I sensed no marketer shame in not being able to enunciate a way to sell or, better put, replace existing insurance than with a lower price. LHe failed to say that without a 35 year history of drastically lowering of prices many marketers could not have survived. heaven forbid they might have to look for new applicants! We saw the great opportunities produced by lower prices when: nonsmoker came along even though we know 15% were smokers who lied; aggressive segmentation called preferred even though we know some 15 to 20% were underpriced until underwriters were audited; and then we have the aggressive reinsurance pricing and overlapping lapse supported pricing. Lapse oh please lapse. Price is the bottom line and for 35 years marketers have made their quota of sales and thus the great bonuses that follow. Not surprised that I came away feeling the marketeers (not to be confused with Mouseketeer’s who generally have a very exceptionally good reputation) in general remain singularly focused and wonder why they reap such rewards.

The wise and overly self confident actuary had the chance to step forward and cast out any doubt as to why we are in the position we are today. Instead he adumbrated again what the future holds as he has in the past. We have to lower prices to attract sales since everybody does it. Is there not a story about buffalo over a a cliff? No that is wrong for there the buffalo were herded over the cliff together.  Now lemmings on the other hand do migrate blindly following one another and yes they may go over the cliff into the sea. Actuaries in the product pricing world spend countless hours trying to make it look like their pricing is original when really it is merely either their old price less enough pennies to make it be in the top 5 competitively or better yet take the number three price and subtract two pennies to assure a place in top three. The bulk of the time is spent trying to bulk up their report to look like it was all original science!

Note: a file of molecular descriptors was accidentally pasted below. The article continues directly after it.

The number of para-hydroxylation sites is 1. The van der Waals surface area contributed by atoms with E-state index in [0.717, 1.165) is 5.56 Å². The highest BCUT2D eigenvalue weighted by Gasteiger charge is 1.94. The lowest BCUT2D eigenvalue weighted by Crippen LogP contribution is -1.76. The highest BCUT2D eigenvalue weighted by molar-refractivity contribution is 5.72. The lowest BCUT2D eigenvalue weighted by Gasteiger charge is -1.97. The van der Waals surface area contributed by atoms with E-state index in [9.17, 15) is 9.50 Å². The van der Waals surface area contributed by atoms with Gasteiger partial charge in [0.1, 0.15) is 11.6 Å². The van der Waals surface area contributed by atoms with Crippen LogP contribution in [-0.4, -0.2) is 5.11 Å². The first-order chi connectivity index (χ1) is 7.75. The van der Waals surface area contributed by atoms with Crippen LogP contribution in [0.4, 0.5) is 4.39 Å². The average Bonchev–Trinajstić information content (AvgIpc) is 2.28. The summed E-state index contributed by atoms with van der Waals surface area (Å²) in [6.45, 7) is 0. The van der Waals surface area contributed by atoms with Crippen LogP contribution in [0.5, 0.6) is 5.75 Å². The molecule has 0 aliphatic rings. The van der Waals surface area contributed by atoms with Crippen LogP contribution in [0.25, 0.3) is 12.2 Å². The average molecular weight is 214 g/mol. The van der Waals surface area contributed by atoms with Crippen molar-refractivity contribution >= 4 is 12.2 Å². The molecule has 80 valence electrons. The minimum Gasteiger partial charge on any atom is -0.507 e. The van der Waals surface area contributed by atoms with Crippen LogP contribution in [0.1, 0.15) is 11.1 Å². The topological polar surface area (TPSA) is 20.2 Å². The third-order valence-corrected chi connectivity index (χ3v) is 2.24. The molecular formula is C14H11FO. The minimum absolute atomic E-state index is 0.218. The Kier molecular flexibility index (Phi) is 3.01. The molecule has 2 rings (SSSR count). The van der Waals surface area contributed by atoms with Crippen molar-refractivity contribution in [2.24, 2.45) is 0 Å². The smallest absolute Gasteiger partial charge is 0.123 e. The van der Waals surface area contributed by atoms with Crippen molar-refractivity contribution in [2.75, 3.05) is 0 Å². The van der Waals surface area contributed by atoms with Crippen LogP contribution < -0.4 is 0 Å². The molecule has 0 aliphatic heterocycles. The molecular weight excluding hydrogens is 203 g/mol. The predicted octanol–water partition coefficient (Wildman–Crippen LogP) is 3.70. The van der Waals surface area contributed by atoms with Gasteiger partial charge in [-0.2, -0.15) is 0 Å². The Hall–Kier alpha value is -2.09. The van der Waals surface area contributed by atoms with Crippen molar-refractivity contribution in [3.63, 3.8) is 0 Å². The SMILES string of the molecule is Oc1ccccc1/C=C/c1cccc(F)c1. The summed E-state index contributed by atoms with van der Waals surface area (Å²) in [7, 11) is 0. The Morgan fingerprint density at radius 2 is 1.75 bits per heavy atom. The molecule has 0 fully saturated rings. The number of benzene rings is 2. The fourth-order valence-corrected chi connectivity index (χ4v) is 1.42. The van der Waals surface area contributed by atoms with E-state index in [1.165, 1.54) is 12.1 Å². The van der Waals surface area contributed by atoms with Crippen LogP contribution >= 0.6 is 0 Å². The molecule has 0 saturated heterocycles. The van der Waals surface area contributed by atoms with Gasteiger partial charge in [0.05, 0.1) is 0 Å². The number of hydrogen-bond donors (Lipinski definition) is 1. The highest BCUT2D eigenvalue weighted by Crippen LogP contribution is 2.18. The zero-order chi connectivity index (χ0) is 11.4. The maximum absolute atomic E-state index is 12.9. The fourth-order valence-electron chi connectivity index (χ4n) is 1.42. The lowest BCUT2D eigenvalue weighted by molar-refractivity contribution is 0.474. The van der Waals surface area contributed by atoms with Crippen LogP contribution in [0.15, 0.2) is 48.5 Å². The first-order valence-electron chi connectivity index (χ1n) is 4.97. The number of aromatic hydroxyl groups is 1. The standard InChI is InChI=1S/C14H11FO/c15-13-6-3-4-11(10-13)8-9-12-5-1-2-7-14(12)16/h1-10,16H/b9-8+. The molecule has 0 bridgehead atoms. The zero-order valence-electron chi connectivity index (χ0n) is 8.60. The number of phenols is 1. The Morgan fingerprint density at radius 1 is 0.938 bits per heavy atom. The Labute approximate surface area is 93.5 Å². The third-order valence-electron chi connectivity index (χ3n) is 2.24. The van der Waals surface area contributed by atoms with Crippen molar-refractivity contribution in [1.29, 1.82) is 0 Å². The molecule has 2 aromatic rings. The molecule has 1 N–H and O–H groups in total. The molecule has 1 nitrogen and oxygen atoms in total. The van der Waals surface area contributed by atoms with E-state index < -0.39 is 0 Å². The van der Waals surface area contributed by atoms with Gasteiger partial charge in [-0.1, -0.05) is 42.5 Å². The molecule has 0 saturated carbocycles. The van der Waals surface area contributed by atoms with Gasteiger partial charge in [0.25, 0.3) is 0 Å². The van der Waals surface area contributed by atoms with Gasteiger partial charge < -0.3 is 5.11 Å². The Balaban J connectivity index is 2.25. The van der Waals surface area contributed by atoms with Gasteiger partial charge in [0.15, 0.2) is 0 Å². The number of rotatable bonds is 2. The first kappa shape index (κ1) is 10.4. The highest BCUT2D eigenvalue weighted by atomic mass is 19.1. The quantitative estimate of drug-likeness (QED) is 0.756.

For decades it seems I have read (smuggled copies) or been told the contents surreptitiously of a noted reinsurance companies survey of Canadian actuaries. It always amazed when I heard numbers like 90% in reference to the number of respondents who think everyone else’s price is far too low yet believe theirs is right. I always viewed the respondents as anonymously telling me that their price is set not on true projections and historical merit but rather on what’s the competitor doing. Once they set a price they send it to the reinsurer who says they can even do better so why not reinsure more. Thus in Canada we have some 75% of all life risk reinsured at prices I deduce are far from adequate. Lapse oh let it lapse.